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After spending so much effort building a case for audit trail and log analysis, let's play devil 's advocate and present an argument that strives to negate some of the proposed benefits.
We assume that security incidents are investigated using logfiles. This premise , however, can be questioned. Some sources indicate that every hacker worth his Mountain Dew leaves no traces in system logs and easily bypasses intrusion detection systems. If the activity wasn't logged, you can't analyze it. Additionally, logging infrastructure design is known to lead to logfiles being erased ”by the very attackers whose presence they track. Again, if you allow the intruder to erase the log, you can't analyze it.
It often happens (in fact, it happened to one of the authors) that an eager investigator arrives on the scene of a computer incident and promptly activates his response plan: "First step, look at the system logs." However, much to his chagrin, there aren't any. The logging either was not enabled or was directed to /dev/null by people who did not want to see "all this stuff" cluttering the drive space. What's the solution? Well, there isn't one, actually. If the logs are not preserved until the time it is needed ”you can't analyze it.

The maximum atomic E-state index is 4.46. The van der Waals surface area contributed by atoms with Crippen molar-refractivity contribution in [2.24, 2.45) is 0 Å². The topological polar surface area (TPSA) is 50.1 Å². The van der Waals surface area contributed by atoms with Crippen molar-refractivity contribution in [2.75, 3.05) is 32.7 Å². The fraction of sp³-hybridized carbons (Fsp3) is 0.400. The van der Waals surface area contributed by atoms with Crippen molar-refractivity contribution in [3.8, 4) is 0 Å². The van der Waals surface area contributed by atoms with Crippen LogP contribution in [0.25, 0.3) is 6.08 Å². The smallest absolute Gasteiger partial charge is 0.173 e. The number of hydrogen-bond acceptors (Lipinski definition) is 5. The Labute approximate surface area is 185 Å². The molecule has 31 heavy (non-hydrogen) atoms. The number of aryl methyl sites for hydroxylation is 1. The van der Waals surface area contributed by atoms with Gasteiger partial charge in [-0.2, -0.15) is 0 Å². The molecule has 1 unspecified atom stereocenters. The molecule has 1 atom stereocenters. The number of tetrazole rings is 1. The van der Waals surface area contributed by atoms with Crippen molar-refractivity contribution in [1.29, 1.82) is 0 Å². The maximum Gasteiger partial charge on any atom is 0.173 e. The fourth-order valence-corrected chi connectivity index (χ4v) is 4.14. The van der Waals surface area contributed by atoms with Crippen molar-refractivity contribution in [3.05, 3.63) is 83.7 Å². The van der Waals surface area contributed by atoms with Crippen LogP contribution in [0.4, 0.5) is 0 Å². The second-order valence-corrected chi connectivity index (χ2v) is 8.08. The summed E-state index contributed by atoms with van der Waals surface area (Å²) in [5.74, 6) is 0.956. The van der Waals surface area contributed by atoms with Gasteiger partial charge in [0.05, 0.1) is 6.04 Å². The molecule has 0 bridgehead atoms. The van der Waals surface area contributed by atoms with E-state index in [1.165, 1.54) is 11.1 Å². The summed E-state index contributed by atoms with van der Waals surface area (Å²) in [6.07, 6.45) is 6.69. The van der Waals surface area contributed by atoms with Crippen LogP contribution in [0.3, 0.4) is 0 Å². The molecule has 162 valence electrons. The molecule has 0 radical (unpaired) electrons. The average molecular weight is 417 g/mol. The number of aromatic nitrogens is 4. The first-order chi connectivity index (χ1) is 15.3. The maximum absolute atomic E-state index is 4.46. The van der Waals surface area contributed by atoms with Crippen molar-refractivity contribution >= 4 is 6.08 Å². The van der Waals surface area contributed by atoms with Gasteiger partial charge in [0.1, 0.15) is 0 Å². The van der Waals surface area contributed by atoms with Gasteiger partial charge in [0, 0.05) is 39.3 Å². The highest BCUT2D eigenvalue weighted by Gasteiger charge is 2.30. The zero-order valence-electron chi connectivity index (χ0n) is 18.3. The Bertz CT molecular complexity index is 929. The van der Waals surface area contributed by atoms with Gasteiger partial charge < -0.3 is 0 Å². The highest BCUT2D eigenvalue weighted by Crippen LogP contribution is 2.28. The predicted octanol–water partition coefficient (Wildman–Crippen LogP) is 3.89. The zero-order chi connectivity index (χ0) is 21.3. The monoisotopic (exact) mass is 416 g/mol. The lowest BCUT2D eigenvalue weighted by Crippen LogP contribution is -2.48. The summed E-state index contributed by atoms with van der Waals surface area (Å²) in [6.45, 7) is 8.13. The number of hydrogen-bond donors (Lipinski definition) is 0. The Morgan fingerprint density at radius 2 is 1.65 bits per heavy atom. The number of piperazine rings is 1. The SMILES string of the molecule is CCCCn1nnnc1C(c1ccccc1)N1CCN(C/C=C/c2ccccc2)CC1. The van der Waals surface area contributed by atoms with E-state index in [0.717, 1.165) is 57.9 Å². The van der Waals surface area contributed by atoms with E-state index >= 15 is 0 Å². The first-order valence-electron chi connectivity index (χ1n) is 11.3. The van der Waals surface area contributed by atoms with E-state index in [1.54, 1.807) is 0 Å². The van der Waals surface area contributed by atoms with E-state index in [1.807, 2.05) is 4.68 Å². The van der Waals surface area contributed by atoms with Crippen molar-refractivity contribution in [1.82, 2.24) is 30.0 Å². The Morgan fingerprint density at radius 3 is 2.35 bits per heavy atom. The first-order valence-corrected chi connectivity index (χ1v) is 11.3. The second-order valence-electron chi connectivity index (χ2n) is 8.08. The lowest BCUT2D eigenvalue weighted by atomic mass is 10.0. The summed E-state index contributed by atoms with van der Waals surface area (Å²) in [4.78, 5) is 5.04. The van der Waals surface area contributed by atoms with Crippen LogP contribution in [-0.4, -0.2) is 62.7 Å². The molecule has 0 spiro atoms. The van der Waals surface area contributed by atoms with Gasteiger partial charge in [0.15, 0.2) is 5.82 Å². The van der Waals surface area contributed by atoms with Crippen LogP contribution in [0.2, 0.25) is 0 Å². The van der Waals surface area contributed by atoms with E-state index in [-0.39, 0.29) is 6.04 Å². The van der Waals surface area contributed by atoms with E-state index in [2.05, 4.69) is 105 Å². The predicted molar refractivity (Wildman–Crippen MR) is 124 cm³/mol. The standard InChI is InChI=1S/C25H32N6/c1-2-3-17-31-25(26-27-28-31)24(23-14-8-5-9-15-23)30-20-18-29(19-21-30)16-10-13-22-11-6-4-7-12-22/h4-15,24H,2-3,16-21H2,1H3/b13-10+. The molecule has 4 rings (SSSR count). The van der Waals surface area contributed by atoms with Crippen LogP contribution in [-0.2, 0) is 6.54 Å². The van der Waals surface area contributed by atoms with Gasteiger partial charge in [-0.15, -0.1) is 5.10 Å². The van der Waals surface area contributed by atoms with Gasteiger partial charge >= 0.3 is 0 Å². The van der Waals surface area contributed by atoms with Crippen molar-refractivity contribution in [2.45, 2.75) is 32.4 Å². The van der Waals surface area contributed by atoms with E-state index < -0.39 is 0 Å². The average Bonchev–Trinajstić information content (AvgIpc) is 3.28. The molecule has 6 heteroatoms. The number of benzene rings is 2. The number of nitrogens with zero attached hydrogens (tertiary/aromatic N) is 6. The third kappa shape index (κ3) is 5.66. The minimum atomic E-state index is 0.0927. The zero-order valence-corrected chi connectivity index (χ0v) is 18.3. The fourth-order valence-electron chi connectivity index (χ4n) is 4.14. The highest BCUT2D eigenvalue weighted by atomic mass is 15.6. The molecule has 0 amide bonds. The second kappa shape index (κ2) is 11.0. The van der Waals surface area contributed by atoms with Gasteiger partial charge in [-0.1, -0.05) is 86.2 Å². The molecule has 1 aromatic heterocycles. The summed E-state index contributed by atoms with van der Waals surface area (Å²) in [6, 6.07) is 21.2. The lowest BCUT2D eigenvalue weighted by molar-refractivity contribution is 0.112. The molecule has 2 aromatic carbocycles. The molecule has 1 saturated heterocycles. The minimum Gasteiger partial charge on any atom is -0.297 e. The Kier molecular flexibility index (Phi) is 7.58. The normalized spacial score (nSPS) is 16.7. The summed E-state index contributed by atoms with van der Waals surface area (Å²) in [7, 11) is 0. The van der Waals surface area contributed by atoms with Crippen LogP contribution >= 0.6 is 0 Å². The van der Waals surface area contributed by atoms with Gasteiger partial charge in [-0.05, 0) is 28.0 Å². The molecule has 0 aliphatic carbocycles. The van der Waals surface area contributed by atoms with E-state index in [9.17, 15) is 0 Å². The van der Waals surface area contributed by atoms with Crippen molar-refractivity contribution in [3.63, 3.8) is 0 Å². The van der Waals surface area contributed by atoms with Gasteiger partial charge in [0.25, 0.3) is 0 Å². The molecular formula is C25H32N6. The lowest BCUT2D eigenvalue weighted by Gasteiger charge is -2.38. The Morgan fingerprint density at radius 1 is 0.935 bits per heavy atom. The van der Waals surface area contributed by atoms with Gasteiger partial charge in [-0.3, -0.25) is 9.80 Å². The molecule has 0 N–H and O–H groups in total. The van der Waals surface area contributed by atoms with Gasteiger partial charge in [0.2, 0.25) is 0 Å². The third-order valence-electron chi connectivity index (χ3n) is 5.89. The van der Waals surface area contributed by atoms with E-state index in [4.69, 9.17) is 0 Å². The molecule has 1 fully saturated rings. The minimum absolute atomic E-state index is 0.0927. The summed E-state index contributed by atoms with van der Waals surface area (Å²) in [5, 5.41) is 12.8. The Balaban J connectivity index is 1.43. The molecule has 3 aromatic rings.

Even worse , sometimes there's a trace of an intrusion in the appropriate system file; for example, an IP address of somebody who connected to an exploited system right about time the incident occurred. But if all you have is an IP address, have you actually proved anything? It is easy to preach about advanced incident response procedures while sitting on a full traffic capture with the intruder's key-stroke recorded session, but in real life, logs are not always so detailed. If logs are not detailed enough to draw conclusions ”all together now ”you can't analyze them.
Log analysis often has to be done in spite of these pitfalls. However, it makes sense to always keep them in mind. If "logging everything" is not an option (due to storage, bandwidth, or application limitations), you might need to analyze what is available and try to reach a meaningful conclusion despite the challenges.
As we've mentioned, there are many tools to perform log analysis. However, this chapter would be incomplete without delving into Security Information Management (SIM) solutions.
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